For a really useful, introductory article on Plausible Values see the paper by Professor Margaret Wu in Rasch Measurement Transactions:

https://www.rasch.org/rmt/rmt182c.htm

Some key understandings:

**Plausible values are probability estimates of the ‘posterior distribution’**

“The simplest way to describe plausible values is to say that plausible values are some kind of student ability estimates. There are some differences between plausible values and the θ (student ability parameter) as in the usual 1, 2 or 3-PL item response models. Instead of directly estimating a student's θ, we now estimate a probability distribution for a student's θ. That is, instead of obtaining a point-estimate for θ, we now come up with a range of possible values for a student's θ, with associated likelihood of each of these values. Plausible values are random draws from this (estimated) distribution for a student's θ (I will call this distribution "the posterior distribution").”

**The apparent paradox – use one set of plausible values (one random draw) – not the mean of the plausible values**

Recall that plausible values are random draws from each student's posterior distribution. The collection of posterior distributions for all students, put together, gives us an estimate of the population distribution, g(θ). Therefore, we can regard the collection of plausible values (over all students) as a sampling distribution from g(θ)). This is an important statement, and some results follow from this statement:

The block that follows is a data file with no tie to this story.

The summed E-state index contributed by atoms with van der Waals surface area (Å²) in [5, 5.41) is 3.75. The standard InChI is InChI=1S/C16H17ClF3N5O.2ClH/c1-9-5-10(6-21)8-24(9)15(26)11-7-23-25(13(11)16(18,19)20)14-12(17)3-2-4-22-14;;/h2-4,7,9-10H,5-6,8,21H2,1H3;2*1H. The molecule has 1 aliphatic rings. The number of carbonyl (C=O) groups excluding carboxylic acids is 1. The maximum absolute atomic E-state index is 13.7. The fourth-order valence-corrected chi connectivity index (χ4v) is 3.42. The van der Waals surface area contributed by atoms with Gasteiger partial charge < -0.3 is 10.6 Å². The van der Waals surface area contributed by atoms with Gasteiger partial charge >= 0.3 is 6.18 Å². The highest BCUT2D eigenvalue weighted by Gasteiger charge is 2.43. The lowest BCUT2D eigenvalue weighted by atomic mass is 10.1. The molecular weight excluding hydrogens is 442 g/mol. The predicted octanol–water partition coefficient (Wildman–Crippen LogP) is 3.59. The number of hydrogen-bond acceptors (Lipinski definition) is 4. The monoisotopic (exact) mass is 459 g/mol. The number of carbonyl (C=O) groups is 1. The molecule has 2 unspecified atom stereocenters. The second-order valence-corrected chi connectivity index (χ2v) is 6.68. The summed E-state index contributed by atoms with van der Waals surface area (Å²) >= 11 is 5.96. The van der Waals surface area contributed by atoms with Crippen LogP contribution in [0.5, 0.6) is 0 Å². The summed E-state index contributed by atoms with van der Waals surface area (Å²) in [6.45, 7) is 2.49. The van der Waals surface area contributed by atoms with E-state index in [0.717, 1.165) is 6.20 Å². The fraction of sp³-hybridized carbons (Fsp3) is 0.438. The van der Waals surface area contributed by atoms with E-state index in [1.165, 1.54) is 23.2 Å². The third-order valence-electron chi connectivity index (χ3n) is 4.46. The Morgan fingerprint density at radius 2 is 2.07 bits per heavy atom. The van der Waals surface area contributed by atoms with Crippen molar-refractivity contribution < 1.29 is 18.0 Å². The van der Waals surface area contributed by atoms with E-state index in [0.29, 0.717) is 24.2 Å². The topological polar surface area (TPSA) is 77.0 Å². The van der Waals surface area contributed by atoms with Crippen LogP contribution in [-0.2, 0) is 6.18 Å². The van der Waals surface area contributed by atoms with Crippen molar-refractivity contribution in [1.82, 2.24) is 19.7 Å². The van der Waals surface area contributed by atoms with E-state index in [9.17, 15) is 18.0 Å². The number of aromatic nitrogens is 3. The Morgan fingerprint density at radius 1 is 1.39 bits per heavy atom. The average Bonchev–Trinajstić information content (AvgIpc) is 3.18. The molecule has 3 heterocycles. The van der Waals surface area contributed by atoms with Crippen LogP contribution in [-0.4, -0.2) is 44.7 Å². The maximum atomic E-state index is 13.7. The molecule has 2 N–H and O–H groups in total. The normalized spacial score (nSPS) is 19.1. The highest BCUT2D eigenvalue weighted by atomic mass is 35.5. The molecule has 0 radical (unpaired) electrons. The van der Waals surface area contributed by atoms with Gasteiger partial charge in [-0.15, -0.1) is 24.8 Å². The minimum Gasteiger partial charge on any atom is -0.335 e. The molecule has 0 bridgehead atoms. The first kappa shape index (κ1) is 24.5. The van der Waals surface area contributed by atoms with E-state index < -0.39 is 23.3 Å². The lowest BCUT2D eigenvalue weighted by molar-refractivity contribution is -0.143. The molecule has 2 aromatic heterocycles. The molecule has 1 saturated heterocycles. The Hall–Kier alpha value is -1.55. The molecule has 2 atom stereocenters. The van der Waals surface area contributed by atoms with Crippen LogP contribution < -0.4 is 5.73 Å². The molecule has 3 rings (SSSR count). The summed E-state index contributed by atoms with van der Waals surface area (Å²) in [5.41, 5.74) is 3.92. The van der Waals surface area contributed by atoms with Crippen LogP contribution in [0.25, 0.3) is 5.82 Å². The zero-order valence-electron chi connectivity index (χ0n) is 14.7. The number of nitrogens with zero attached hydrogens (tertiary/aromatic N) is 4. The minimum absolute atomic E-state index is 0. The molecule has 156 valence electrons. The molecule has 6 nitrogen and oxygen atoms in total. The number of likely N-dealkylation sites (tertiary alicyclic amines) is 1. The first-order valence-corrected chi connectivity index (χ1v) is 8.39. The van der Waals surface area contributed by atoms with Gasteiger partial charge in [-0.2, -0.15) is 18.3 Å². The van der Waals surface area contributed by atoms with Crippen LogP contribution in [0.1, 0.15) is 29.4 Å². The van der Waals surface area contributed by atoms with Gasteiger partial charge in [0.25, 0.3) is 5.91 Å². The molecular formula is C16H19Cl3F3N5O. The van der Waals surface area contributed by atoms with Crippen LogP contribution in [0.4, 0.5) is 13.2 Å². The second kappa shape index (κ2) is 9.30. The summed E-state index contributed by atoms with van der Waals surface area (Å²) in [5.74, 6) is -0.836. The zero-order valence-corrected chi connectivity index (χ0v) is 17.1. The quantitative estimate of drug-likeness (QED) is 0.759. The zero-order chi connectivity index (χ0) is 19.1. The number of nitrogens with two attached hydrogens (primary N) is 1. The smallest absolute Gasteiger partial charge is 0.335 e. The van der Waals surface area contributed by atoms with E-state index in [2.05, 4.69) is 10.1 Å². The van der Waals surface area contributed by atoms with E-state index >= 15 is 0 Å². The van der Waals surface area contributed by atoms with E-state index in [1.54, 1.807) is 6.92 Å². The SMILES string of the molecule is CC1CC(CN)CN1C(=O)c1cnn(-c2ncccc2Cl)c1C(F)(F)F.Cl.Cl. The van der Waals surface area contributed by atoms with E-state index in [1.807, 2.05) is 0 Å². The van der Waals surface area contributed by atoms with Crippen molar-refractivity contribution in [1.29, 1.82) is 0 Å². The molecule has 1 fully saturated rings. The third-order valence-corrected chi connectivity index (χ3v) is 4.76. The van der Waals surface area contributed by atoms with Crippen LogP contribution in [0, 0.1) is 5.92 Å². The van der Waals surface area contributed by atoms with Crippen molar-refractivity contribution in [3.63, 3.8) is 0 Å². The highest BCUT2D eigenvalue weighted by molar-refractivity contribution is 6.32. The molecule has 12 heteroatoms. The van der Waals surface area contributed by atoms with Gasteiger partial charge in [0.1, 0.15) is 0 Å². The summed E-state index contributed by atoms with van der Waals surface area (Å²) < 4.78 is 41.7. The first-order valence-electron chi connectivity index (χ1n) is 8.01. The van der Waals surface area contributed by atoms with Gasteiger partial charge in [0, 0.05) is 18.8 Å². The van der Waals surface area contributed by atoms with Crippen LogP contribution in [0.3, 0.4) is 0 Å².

(1) Population characteristics (e.g., mean, variance, percentiles) can be constructed using plausible values.

(2) Suppose we generate 5 plausible values for each student, and form 5 sets of plausible values (set 1 contains the first plausible value for each student; set 2 contains the second plausible value for each student, etc.). Then each set is equally as good for estimating population characteristics, as each set forms a sampling distribution of g(θ). It follows that, even if we only use one plausible value per student to estimate population characteristics, we still have unbiased estimates, in contrast to using each student's EAP estimates (mean of plausible values for each student) and getting biased estimates. So the apparent paradox is that using one random draw (PV) from the posterior distribution is better than using the mean of the posterior, in terms of getting unbiased estimates.

**The relationship between plausible values and student / person ability estimates:**

*“Note:* For ordinary estimates, plausible values are values from the error distribution of the estimate. If you have each person's estimate (measure, location) and its standard error, then plausible values are values selected at random from a normal distribution with its mean at the estimated measure and with standard deviation equal to the standard error. You can generate these with Excel or other statistical software.”

Reference: Wu (2004) Plausible Values __Rasch Measurement Transactions__ Vol. 18; No. 2, p. 976 - 978